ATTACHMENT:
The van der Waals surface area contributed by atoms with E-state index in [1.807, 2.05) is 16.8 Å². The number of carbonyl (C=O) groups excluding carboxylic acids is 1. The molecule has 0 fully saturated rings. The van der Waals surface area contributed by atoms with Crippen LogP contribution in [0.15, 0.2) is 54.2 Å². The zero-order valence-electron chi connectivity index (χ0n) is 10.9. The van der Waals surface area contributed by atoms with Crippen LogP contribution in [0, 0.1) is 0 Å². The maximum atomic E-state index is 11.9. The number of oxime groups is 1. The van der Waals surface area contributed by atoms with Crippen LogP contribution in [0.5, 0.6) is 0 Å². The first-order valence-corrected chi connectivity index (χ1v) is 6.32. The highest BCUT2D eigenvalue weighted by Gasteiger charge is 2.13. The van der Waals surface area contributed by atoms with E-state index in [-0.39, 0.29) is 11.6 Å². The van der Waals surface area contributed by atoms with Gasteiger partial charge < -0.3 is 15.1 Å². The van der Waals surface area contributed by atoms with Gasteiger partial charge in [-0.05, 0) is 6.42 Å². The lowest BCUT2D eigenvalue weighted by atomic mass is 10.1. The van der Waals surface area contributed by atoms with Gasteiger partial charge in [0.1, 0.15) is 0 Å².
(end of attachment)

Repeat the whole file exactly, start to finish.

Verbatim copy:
The van der Waals surface area contributed by atoms with E-state index in [1.807, 2.05) is 16.8 Å². The number of carbonyl (C=O) groups excluding carboxylic acids is 1. The molecule has 0 fully saturated rings. The van der Waals surface area contributed by atoms with Crippen LogP contribution in [0.15, 0.2) is 54.2 Å². The zero-order valence-electron chi connectivity index (χ0n) is 10.9. The van der Waals surface area contributed by atoms with Crippen LogP contribution in [0, 0.1) is 0 Å². The maximum atomic E-state index is 11.9. The number of oxime groups is 1. The van der Waals surface area contributed by atoms with Crippen LogP contribution in [0.5, 0.6) is 0 Å². The first-order valence-corrected chi connectivity index (χ1v) is 6.32. The highest BCUT2D eigenvalue weighted by Gasteiger charge is 2.13. The van der Waals surface area contributed by atoms with E-state index in [-0.39, 0.29) is 11.6 Å². The van der Waals surface area contributed by atoms with Gasteiger partial charge < -0.3 is 15.1 Å². The van der Waals surface area contributed by atoms with Gasteiger partial charge in [-0.05, 0) is 6.42 Å². The lowest BCUT2D eigenvalue weighted by atomic mass is 10.1. The van der Waals surface area contributed by atoms with Gasteiger partial charge in [0.1, 0.15) is 0 Å².